# Are there ethanol and methanol analogues with more than one hydroxyl group?

Ethanol and methanol are ethane and methane derivatives, respectively, with one hydrogen replaced by an hydroxyl group. Are there molecules based on either where more than one hydrogen atom has been replaced by an hydroxyl group? If so, what are they called?

• This is a geminal diol. They're not that stable, but they're intermediates in lots of carbonyl reactions.
– Zhe
Nov 23 '16 at 19:14
• "That's no hydroxyl ion, that's my wife!" Nov 23 '16 at 22:00

Generally speaking, they're called diols when bearing two hydroxyl groups. If they're on the same C, this is called a geminal diol, if they are on neighboring Cs, they're called vicinal diols. The C on geminal diols has a higher oxidation state than that of an alcohol, i.e. which is why they could be seen as relatives of an aldehydes (or ketones). In a diluted aqueous solution, formaldehyde $\ce{H2C=O}$ actually predominantly exists in its geminal diol form $\ce{H2C(OH)2}$. This is no longer true for 1,1-ethanediol (the hydrated form of acetaldehyde).

The simplest vicinal diol 1,2-ethanediol is better known under its trivial name ethylene glycol (a common ingredient of anti-freeze formulations).

Triols with the hydroxyl groups on the same C (with the oxidation state of carboxylic acids) are generally unstable.

• Interesting -- do you have a reference for the formaldehyde/geminal diol equilibrium? Also, thanks for posting, and welcome to Chem.SE! Nov 23 '16 at 20:56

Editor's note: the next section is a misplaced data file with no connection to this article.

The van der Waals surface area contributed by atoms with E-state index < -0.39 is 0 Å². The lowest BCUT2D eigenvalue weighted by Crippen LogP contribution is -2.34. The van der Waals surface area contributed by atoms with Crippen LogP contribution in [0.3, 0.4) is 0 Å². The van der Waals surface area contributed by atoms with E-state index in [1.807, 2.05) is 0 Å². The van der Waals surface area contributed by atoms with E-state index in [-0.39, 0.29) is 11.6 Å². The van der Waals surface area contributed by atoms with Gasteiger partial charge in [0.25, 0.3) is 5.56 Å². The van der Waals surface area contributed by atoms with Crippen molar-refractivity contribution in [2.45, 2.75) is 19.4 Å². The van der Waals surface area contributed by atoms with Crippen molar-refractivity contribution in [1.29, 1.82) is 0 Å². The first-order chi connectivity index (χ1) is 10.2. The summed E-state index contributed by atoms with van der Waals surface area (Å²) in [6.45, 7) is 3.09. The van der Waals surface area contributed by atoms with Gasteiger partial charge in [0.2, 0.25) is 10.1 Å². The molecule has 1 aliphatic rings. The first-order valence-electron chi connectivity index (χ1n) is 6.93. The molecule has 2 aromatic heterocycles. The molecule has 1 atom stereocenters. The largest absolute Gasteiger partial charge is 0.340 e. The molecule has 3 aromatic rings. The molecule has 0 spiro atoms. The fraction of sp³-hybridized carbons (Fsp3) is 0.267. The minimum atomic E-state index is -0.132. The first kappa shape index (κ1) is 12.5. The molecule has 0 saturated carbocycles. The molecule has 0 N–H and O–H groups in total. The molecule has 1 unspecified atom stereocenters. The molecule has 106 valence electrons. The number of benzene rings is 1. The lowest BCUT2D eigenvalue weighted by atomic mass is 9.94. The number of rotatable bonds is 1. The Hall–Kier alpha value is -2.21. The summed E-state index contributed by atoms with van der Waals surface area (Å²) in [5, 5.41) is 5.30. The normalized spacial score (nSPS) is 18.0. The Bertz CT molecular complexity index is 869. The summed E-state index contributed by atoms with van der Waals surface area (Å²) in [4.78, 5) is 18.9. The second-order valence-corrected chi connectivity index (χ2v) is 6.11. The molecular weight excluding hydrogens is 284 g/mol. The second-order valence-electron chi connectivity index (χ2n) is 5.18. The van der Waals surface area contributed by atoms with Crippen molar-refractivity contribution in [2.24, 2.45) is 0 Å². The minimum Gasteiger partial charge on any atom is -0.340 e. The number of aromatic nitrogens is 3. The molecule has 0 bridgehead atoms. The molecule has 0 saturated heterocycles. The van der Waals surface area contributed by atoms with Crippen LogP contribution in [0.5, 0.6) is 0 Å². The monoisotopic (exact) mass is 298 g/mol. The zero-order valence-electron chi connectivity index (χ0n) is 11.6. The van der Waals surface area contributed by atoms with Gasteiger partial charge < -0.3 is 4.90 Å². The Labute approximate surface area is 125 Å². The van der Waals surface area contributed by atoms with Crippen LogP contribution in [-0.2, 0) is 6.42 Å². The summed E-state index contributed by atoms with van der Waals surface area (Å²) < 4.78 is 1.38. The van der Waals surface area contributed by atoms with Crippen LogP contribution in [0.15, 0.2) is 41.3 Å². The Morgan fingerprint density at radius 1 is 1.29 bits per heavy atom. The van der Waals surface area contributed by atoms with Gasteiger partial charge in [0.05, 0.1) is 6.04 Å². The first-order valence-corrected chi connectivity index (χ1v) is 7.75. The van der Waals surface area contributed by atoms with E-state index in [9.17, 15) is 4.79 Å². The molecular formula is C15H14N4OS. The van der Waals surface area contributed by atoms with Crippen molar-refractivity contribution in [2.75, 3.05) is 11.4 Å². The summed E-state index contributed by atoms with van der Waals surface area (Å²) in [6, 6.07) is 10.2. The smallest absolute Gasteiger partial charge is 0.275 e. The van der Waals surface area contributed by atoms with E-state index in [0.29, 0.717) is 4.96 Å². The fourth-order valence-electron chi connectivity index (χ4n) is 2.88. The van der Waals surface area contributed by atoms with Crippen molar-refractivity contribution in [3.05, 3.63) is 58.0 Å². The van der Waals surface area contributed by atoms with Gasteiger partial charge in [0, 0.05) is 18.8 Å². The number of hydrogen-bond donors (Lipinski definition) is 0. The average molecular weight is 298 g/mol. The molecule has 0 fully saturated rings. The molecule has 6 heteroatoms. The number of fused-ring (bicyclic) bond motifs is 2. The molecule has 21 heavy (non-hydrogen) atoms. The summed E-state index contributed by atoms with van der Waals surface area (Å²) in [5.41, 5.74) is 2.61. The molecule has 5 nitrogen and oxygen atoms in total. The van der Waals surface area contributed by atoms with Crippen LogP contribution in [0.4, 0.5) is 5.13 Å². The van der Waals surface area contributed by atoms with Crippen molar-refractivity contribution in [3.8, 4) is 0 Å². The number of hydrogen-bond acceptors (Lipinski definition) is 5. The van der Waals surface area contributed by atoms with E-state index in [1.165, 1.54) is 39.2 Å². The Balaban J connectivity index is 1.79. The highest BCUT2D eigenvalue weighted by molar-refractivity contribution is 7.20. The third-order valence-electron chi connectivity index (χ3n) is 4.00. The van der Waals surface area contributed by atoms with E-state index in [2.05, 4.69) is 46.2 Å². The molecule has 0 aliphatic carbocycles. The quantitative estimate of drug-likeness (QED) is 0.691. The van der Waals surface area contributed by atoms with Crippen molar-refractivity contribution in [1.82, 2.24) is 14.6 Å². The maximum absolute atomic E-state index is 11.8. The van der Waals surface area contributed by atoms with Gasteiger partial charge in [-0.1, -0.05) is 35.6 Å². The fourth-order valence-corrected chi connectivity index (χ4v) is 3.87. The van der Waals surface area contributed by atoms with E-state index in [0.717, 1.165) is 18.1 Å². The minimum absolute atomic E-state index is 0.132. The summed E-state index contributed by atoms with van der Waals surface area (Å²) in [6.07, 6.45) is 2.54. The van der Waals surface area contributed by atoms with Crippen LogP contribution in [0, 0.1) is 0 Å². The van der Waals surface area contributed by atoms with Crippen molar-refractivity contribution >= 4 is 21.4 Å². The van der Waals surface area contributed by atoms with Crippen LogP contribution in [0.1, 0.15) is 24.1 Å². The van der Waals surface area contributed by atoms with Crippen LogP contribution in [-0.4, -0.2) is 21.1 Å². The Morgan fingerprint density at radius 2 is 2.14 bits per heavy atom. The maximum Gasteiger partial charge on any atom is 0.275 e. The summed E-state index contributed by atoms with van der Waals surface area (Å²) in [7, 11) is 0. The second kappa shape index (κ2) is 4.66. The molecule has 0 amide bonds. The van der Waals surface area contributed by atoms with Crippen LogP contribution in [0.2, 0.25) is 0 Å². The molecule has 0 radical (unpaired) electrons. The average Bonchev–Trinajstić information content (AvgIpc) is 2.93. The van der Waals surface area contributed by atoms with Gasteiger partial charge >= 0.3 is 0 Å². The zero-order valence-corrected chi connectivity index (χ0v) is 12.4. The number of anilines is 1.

• @hBy2Py This looks useful for equilibrium references: pubs.rsc.org/en/content/articlepdf/1963/jr/jr9630005217
– R.M.
Nov 23 '16 at 21:04
• It looks it was not ethylene but diethylene glycol in wine. Nov 24 '16 at 2:00
• @Mithoron yes, you are right – I had remembered that incorrectly, I will update the answer Nov 29 '16 at 14:07

Zhe and user1573870 already mentioned that geminal diols are usually not stable (Erlenmeyer rule), and user1573870 has pointed out that these compounds are hydrates of carbonyl compounds.

Typically, loss of water is the preferred mode and leads to the corresponding aldehyde (or ketone).

However, there are some exceptions to the rule: Some compounds actually exist as their hydrates. The most famous examples are

• Chloral hydrate, the crystalline hydrate of 2,2,2-trichloroacetaldehyde
• Glyoxylic acid, which crystallises as the hydrate (2,2-dihydroxyacetic acid) from aqueous solutions
• Interestingly, with silicon, which is right below carbon in the periodic table, it's the other way round: here, it's the double bonded oxygen which is not stable, but the geminal hydroxyl groups. To be fair, in silicon, those have a tendency to condensate to form oligo-/polysiloxanes. Dec 2 '16 at 9:09